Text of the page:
Ascending at upwards of 500 feet per second, Griffin eases us out of that climb into a shallow dive and suddenly I'm floating in my restraints. I say floating, but really zero gravity feels like falling. It's a trick of physics, of course, because relative to my previous momentum straight up we are basically in free fall. My brain struggles to mediate between what my eyes are seeing and what my inner ear is feeling. And I realize I'm grinning like an idiot, as I sink back into my seat after 7 or 8 seconds of weightlessness...


LCDR Griffin Stangel:

Still feeling all right back there?


Dusty Weis:

Oh man, I would fly commercial a lot more if it was like this.


LCDR Griffin Stangel:

(laughs).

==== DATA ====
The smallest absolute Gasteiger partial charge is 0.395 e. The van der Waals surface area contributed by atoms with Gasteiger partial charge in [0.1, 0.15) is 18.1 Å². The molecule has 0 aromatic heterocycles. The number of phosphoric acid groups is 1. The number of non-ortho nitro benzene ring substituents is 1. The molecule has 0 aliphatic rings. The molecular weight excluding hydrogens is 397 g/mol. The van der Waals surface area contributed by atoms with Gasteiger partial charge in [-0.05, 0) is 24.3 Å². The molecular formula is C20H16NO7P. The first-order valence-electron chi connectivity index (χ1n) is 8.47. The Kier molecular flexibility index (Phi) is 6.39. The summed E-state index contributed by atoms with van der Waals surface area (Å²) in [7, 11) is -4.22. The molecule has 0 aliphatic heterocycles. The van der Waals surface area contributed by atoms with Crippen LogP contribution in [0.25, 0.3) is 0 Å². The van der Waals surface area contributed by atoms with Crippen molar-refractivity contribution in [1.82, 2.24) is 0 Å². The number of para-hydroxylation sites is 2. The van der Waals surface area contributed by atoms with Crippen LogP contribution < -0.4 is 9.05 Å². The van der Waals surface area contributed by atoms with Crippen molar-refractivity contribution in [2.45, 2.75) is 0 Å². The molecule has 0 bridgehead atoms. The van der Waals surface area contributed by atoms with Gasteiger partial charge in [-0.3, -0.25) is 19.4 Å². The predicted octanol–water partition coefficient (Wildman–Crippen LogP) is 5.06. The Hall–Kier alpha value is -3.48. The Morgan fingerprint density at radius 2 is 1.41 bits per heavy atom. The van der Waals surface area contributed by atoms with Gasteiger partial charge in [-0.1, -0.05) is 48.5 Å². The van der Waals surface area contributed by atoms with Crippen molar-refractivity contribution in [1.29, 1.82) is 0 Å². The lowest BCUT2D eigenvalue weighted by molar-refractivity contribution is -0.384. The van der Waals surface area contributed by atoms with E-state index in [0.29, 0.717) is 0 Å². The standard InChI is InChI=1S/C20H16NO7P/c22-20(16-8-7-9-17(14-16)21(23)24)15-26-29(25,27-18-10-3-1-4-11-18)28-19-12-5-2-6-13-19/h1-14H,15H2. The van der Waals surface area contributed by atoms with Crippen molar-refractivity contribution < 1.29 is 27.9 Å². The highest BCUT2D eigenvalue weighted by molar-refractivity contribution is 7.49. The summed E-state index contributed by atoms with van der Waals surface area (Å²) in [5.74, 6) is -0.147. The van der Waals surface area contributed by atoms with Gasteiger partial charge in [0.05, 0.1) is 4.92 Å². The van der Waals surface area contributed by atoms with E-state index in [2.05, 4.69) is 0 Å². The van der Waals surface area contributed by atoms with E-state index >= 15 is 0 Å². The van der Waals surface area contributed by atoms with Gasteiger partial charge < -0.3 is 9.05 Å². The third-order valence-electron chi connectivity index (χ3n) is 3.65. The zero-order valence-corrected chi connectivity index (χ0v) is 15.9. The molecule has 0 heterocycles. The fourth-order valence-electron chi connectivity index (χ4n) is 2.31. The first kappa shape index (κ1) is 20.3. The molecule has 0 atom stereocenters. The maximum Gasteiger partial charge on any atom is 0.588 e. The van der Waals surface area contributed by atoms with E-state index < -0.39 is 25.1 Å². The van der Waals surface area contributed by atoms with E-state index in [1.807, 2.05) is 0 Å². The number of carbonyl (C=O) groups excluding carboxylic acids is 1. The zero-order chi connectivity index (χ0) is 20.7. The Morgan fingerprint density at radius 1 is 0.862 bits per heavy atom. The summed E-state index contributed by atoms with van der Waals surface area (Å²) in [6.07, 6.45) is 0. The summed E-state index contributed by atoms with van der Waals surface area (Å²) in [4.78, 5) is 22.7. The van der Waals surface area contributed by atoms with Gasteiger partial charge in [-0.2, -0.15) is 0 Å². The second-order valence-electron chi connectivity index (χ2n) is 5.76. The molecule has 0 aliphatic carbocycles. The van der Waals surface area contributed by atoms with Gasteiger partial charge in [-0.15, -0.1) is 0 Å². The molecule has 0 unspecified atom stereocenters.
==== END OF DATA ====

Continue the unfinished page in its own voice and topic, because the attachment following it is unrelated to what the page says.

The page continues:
Dusty Weis:

The coastline disappears behind us at 500 miles an hour, and it's time to get to know Griffin in his role as a Media Relations practitioner and pilot. It's time to see what this Boeing F/A-18 Super Hornet can really do. And it's time to see if I've got what it takes to handle the punishing experience of Naval Aviation Public Affairs. And that is all coming up in a minute here on Lead Balloon.


This is Lead Balloon, and I'm Dusty Weis. In the world of Media Relations in general there's nothing more demanding, more stressful than the interview. It's the culmination of all the media outreach, the research, the coordination, the preparation, everything is inherently on the record. The cameras are running and there are no do-overs. It's the moment of truth in Media Relations and the stakes are always high.


I've conducted thousands of media interviews in my career, both as the interviewer and the interviewee. I've talked to presidents, Hall of Fame athletes, billion dollar executives, but none of them, not a one, was operating a $50 million state-of-the-art piece of complicated avionics technology in which I was riding while we talked...